This is taken from "Always a Scout", a book about the history of Scouting in St Albans, written in the early 1980s.
The Group was formed in 1950 under the auspices of the Homewood Road Presbyterian Church (now United Reformed Church) with whom it has maintained strong links as an open sponsored group ever since. The first meetings, with four Wolf Cubs, were held in the home of the Group Scout Leader, Bill Brown, at 211 Marshalswick Lane, under the guidance of the first Akela, Mrs. Gwen Brown. For many years the Group met in the Church Hall, Homewood Road, and camping equipment was stored in the air raid shelter that stood on the corner of Sandpit Lane and Homewood Road. Later, the Senior Section used the shelter as a meeting place.
Representatives of the Group attended the Jamborees in Canada, Greece and America and, of course, in England. First rate camping expeditions were made to Vomp, a small village near Innsbruck, and then to Vaduz, in Liechtenstein. Following the latter, the Group received a letter of good wishes from Prince Emanuel of Liechtenstein, who was then Chief Scout of that country.
On the Group's 10th Anniversary, no fewer than 240 Old Scouts and friends of the Group held a Fish and Chip Supper. The scene in the kitchen during the preparation of such a vast quantity of helpings can well be imagined!
In 1962 the Group put on a Gang Show at the Culver Hall in aid of its headquarters fund.
In 1967 the Group's present headquarters in Hall Heath Close, a former site hut from the first stages of the M1 construction, were opened by the County Commissioner, Melville Balsillie, who had been the G.S.L's patrol leader in a North London troop some 45 years previously.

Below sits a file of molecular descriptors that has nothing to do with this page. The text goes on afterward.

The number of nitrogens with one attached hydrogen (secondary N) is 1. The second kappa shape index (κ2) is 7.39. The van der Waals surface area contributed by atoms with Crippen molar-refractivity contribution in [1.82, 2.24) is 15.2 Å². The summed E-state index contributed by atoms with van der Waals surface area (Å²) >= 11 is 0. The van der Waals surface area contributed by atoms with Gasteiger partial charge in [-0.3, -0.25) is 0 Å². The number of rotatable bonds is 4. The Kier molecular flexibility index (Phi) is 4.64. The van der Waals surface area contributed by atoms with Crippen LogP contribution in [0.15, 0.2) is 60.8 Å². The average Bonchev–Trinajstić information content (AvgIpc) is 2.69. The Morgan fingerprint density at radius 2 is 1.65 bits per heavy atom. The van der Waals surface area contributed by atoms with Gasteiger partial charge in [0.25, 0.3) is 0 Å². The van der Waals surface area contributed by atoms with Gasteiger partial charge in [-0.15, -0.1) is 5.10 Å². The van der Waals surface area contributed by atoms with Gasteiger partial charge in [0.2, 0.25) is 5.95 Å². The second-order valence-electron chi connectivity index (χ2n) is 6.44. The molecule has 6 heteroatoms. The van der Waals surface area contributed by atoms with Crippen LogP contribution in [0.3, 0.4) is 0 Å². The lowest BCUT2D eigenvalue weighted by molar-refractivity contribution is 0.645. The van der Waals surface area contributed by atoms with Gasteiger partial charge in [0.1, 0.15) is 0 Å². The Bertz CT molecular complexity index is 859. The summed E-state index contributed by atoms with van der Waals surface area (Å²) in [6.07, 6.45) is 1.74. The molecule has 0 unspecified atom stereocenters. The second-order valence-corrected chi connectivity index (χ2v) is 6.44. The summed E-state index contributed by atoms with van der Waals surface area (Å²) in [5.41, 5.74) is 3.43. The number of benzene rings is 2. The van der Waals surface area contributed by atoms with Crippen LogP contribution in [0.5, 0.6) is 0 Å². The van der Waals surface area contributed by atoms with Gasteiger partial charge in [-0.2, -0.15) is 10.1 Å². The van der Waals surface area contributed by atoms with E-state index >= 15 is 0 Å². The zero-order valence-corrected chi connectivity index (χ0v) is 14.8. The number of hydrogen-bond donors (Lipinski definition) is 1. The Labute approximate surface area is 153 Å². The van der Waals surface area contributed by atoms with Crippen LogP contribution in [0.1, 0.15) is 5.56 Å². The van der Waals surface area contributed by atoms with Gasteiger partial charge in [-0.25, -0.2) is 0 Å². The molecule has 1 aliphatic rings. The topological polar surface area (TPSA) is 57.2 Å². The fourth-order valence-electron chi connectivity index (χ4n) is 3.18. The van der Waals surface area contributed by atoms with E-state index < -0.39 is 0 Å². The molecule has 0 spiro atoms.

The Group celebrated its 21st Anniversary in 1971 with a dinner in the Church Hall, at which Melville Balsillie was the chief speaker, and several of the original members were among the guests.
A second Cub Pack was started in 1978 to accommodate the increasing number of boys wanting to join. Named the Homewood Pack, it emphasises the association with the Homewood Road area and the Homewood Road Church in particular, that the Group as a whole has maintained. The original Pack was named after one of the original members, Neville Douthwaite Hodges in memory of his outstanding career in the Group.
In 1979 Mr. D.M. Thompson, the G.S.L., was awarded the Certificate for Meritorious Conduct in recognition of his prompt action in rescuing a boy from the canal near Napton.
Despite its relatively short history compared with other Groups in the District, the 18th has been consistent throughout its life in being among the most successful Groups in St. Albans, and is determined to maintain with pride the reputation of local Scouting in the future.